&#91VIEWPOINT&#93Here, June is the cruelest month

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&#91VIEWPOINT&#93Here, June is the cruelest month

My father, Kim Hae-dong, is pure pro-American and anti-communist. He often calls Americans “Yankees,” but then eventually sides with the United States, saying, “America is a country to be grateful to.” He cannot tolerate communists.
He has a reason to be that way. When the Korean War broke out on June 25, 1950, he volunteered for military service and was made a second lieutenant in the army when he was 19. He and his younger brother had lost their parents early and lived together from hand to mouth in their adolescence; his sibling also joined the army as a student soldier.
As an infantry platoon leader, my father fought in numerous battles in the front lines, risking his life many times. When our army was retreating under fire and despairing that all was over, the United States joined the war to bring a turning point to our humiliating situation. Although the United States may have had a strategy to establish a bridgehead on the Korean Peninsula, my father says, “No matter what others say, America saved our lives.”
My father sometimes talks about how much he misses a black soldier who saved his life on the battlefield. The soldier went to my exhausted father through a hail of bullets to lead him to a trench, but my father never found out his name or whether he is alive or dead. When the war ended in 1953, my father heard that his younger brother had been killed in action two years before. He was left all alone.
One night when I was young, I saw my father weeping with the record player on. It was probably on a Memorial Day, celebrated here in June as well. June is a heart-aching month for him. He may still hear the voices of his fellow soldiers and his younger brother who died about 50 years ago in his Hwarang Medal he received for his service.
He was not a father to me alone. Although he rarely bought me even a bowl of cheap Chinese noodles when I was a boy, he would give everything he had to needy people and become destitute himself.
When he worked as a public official for a short while, he taught about 20 orphan teenagers at night. He provided them with rice, bought clothes for all of them and took them sightseeing.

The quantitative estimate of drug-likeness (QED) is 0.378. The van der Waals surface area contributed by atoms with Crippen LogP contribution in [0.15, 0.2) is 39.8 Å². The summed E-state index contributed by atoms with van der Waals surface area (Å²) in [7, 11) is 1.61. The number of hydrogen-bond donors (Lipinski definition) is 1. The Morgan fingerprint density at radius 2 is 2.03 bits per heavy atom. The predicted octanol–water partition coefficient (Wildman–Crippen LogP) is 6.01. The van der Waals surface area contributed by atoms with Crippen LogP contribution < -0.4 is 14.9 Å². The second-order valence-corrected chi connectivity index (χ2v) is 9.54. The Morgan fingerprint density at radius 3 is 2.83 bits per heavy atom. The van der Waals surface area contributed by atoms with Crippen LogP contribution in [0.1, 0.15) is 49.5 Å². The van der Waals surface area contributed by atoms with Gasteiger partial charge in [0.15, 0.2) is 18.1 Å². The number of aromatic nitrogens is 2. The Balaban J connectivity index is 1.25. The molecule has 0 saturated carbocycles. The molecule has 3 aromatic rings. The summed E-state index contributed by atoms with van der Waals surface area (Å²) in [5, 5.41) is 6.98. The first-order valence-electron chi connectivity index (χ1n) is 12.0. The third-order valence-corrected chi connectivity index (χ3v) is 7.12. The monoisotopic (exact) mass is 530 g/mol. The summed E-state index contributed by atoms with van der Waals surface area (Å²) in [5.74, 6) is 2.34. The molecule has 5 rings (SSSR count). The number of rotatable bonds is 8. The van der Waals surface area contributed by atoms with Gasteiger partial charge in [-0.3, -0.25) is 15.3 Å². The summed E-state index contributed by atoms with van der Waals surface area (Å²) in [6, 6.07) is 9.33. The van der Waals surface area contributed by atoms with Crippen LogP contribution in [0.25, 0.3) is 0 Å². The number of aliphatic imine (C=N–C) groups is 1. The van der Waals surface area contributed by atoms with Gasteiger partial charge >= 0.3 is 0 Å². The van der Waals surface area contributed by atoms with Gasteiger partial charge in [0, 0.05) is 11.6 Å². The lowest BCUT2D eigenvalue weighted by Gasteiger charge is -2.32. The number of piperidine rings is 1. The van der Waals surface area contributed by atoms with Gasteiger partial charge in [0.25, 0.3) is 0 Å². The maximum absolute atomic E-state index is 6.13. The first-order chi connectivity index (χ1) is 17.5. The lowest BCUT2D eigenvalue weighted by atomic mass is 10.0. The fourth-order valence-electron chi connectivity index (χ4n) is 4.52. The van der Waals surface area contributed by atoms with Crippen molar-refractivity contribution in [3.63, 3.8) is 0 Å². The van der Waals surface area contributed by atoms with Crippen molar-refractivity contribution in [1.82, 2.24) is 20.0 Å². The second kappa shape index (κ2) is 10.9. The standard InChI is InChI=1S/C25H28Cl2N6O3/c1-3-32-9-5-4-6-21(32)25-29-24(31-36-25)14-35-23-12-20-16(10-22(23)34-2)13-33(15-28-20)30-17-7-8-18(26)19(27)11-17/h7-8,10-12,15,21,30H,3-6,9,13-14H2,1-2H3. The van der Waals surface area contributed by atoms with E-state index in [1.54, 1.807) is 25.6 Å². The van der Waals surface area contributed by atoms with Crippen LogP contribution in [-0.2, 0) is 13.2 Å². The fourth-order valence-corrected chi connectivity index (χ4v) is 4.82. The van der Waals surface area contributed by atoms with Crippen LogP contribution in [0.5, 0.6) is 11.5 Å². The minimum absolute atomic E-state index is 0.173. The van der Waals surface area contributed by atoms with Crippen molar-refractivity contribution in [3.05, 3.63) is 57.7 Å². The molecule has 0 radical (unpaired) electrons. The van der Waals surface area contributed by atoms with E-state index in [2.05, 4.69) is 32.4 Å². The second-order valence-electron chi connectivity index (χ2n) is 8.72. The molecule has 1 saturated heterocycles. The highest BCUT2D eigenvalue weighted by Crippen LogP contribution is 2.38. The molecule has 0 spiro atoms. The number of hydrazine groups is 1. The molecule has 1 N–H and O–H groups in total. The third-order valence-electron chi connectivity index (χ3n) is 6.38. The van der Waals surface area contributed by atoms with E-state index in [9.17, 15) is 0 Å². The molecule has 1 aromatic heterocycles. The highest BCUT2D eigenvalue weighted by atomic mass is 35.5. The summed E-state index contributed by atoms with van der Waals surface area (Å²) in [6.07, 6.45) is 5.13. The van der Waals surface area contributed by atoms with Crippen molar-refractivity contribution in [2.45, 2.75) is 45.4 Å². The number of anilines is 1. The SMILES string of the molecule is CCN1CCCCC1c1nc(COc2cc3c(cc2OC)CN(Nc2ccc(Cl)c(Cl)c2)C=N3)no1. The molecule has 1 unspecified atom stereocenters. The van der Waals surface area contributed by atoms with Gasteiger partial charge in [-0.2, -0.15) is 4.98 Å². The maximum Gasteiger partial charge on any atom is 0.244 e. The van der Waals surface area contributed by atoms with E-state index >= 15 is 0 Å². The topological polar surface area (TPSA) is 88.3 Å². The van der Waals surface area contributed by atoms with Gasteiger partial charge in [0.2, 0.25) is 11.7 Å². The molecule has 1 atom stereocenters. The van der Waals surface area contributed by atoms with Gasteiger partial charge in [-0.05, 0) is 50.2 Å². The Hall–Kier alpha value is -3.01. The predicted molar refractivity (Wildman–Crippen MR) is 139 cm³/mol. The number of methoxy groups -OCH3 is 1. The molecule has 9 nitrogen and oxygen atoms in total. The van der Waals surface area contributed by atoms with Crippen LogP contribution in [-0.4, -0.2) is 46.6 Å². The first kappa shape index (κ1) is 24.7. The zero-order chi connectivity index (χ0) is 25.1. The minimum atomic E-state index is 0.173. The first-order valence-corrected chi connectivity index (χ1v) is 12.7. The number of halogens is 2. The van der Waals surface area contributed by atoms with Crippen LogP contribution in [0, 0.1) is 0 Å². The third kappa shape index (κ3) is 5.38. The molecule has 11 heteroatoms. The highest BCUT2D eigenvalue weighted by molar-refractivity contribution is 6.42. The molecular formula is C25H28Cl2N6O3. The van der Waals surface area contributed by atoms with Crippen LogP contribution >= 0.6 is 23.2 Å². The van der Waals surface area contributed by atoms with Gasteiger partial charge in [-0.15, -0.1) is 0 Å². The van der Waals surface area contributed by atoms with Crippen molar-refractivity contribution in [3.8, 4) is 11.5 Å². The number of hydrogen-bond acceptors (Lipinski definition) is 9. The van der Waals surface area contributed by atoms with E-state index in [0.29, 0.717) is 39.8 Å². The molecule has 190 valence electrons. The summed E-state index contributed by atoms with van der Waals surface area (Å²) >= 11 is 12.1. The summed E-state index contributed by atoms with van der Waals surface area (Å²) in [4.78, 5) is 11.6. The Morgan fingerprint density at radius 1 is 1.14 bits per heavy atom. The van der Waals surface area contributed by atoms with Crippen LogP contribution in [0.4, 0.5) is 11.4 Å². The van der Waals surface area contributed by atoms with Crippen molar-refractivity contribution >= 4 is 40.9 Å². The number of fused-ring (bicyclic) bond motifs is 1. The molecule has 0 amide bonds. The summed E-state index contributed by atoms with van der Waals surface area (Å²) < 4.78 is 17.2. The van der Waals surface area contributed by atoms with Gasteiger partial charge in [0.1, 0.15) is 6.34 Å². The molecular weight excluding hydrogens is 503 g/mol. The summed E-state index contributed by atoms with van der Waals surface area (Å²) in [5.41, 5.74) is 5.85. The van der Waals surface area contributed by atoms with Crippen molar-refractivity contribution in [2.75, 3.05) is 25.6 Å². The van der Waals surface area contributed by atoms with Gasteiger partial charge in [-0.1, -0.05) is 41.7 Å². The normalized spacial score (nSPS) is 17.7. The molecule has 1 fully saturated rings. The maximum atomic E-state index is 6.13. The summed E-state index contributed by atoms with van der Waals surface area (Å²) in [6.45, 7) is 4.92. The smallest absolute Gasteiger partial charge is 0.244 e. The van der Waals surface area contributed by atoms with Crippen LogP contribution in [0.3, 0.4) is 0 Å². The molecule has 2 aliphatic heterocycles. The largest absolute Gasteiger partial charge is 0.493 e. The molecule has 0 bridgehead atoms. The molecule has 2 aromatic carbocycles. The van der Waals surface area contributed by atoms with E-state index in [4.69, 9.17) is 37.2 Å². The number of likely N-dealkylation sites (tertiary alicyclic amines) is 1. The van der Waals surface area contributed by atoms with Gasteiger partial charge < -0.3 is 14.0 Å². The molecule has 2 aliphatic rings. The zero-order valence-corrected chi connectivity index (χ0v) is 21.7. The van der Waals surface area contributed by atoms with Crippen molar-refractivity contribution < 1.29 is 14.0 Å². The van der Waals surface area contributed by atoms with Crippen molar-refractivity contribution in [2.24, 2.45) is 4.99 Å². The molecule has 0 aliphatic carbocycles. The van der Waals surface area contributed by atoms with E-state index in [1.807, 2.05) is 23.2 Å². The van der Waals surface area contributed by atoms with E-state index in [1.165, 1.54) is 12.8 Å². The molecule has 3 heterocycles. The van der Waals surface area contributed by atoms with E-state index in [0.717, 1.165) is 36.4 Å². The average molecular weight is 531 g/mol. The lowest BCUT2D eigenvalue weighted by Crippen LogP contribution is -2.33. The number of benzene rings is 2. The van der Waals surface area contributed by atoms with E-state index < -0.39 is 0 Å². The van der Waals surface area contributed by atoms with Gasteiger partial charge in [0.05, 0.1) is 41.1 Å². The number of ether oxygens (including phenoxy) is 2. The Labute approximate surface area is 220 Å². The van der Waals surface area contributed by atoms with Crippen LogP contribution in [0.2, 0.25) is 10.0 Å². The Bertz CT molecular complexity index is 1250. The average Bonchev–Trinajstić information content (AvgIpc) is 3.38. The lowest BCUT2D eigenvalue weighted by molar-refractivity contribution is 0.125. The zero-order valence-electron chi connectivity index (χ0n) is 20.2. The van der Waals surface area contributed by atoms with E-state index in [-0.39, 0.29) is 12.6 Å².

He was a taekwondo black-belt holder, and dealt relentlessly with bullies. Although he is now over 70, he can still break bricks with his bare hands, and sweeps the alleys in his apartment complex daily.
Because he risked his life to save the country in his youth, and after the war fought for justice, he is a patriot. But he is now confused about June. The young people’s anti-American slogans are one reason for his confusion. Gatherings to remember the two schoolgirls killed by a U. S. armored car in June last year turned into anti-American demonstrations and became fashionable. It is ironic to my father that all these things happened in June, of all times.
The “Red Devils” made waves at the World Cup last June. Although my father was also one of those who passionately cheered for our soccer team, he seems to feel sad that people forget that June is a month to remember the patriots and veterans who made sacrifices for our country.
His comrades-in-arms and his younger brother are gradually being forgotten. With a pained expression, he watched a broadcast of the unveiling of a monument a few days ago to the sailors killed in a naval skirmish with North Korea last year.
Another reason for his confusion is the outcome of the independent counsel’s investigation into the cash-for-summit scandal, in which former President Kim Dae-Jung’s administration gave huge amounts of money to North Korea in return for holding the North-South leaders’ meeting. The date of that announcement was June 25, the anniversary of the start of the Korean War. I wonder what my father thought about that.
The painful June our fathers endured should not be forgotten. I remembered that when I saw him last, despite my tendency to forget things other than my own everyday worries.

* The writer is social affairs news editor of the JoonAng Ilbo.

by Kim Seok-hyun
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